An Investigation of Culture Specific Items in English Textbooks Taught at Iraqi State-run High Schools and Private Institutes

Main Article Content

Shahad Qays


Introduction: The issue of culture has been a controversial topic in foreign language teaching. One of the best resources for familiarizing foreign language learners with another language culture is textbook. Therefore, the current study aimed to investigate the culture-specific items in in terms of Kachru’s (1985) concentric circles in English textbooks used in state-run schools and private language institutes in Iraq.   

Methodology: Two textbooks of New Interchange series and English for Iraq series were analyzed in terms of their culture-specific items using Newmark’s (1988) framework. Cultural items related to categories of ecology, material culture, social culture, organizations, customs and ideas, gestures and habits as well as anthroponyms, were identified, and their frequency counts were computed. The Chi-square test was run to test the significance of each category.

Results: The results of a Chi-square test indicated that there were no significant differences between New Interchange and English for Iraq series in terms of culture-specific items related to “the expanding circle”. However, a significant difference was found between the two series of textbooks as to the culture-specific items related to “the inner circle”. With regard to cultural items related to the Iraqi native culture, Organizations, Customs, Activities, Procedures, and Concepts were found to be the most frequent items, while Anthroponyms turned out to be the least frequent cultural items reflected in English for Iraq series of textbooks.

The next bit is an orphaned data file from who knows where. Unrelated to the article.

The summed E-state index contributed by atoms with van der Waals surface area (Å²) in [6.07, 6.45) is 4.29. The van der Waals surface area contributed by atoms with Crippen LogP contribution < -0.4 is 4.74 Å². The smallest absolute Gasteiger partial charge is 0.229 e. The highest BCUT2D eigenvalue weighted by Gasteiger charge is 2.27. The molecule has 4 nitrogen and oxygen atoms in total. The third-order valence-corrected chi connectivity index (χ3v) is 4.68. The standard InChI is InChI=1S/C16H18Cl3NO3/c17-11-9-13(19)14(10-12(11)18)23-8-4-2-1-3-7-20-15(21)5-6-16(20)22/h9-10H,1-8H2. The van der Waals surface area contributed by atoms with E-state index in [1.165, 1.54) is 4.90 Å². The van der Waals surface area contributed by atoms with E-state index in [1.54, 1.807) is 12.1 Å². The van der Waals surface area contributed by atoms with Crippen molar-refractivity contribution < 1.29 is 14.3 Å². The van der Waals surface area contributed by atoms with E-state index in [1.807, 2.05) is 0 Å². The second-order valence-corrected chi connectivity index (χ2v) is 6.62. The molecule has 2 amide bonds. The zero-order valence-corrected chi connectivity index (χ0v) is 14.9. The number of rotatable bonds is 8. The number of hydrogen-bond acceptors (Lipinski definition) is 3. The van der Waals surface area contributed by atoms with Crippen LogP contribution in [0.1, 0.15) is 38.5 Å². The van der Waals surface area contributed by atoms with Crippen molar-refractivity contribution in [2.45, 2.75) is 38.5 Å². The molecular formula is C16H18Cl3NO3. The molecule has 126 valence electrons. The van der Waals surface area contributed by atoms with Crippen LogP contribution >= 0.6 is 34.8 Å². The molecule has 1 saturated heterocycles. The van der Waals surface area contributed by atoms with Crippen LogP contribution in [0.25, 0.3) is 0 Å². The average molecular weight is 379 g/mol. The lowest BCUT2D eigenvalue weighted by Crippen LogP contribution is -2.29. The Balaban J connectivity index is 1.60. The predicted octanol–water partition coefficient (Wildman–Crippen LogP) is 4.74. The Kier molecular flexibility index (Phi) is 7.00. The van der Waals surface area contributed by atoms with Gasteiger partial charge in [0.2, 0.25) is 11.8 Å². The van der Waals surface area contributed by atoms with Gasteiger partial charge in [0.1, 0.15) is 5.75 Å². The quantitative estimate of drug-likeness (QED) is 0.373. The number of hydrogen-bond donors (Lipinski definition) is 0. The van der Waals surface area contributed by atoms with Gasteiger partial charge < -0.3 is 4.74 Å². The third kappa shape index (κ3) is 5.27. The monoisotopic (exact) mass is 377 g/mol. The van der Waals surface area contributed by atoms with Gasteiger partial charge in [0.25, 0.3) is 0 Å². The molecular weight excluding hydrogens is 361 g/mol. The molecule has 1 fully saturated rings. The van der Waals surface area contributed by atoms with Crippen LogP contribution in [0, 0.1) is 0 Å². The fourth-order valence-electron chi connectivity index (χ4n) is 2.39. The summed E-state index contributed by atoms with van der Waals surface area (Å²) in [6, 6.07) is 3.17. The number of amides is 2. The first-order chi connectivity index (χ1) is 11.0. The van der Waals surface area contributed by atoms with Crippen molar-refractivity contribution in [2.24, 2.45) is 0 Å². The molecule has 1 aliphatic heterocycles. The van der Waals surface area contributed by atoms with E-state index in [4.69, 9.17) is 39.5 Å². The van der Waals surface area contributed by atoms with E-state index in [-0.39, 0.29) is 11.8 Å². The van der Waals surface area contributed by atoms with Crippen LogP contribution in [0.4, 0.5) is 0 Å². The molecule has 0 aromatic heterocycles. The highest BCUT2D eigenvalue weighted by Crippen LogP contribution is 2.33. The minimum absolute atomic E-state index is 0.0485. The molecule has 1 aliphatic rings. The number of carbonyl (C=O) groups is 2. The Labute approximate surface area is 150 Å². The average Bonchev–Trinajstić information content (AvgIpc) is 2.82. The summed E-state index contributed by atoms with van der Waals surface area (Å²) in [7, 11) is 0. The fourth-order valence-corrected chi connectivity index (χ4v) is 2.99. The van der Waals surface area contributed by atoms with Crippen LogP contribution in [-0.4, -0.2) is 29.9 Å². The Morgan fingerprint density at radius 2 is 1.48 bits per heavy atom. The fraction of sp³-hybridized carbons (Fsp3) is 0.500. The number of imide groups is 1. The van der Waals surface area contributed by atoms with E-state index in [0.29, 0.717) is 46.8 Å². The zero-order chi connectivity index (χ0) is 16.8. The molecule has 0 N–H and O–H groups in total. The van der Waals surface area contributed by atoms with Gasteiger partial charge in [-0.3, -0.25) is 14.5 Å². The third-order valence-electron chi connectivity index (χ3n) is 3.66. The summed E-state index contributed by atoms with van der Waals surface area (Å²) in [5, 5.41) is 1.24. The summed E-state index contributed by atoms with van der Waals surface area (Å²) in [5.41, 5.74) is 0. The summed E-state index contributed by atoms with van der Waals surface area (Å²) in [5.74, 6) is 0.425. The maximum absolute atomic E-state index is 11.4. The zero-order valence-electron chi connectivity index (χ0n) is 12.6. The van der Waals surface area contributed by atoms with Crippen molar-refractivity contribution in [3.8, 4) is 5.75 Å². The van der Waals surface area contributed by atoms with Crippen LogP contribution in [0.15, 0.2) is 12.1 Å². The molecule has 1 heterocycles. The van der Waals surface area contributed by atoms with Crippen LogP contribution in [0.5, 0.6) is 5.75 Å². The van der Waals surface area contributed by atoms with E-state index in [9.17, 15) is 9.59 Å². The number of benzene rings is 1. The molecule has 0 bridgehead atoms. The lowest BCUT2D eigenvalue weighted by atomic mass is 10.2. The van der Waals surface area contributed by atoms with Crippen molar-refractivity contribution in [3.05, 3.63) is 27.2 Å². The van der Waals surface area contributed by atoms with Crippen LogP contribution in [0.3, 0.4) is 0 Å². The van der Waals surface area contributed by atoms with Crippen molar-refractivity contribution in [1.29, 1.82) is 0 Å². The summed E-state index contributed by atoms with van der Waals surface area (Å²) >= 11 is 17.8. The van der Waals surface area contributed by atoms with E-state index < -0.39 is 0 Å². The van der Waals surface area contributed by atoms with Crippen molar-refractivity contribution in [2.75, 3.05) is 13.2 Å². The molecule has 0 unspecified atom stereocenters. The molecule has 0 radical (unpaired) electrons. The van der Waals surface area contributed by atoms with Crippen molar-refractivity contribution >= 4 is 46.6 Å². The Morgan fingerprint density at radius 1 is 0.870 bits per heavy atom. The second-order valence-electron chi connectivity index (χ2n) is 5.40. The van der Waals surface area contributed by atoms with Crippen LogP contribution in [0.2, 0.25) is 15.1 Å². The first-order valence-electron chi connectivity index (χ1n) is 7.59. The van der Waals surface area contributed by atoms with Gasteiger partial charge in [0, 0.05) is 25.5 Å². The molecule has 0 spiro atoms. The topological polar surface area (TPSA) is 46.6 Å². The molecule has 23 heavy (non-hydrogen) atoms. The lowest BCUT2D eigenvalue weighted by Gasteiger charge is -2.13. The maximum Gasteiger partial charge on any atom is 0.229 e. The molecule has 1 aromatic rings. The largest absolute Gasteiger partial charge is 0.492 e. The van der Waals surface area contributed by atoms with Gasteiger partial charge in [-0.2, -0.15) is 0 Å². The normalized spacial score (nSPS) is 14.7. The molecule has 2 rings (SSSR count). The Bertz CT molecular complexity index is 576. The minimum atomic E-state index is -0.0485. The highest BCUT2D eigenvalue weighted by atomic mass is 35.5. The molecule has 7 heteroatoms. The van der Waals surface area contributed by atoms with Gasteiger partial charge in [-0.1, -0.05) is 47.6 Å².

Conclusion: It can be concluded that English textbooks published in English speaking countries (inner circle) and those published in non-native countries, such as Iraq, include items from expanding circle countries.

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How to Cite
Qays , S. (2022). An Investigation of Culture Specific Items in English Textbooks Taught at Iraqi State-run High Schools and Private Institutes. Journal of Contemporary Language Research, 1(2), 79–86.
Research Articles


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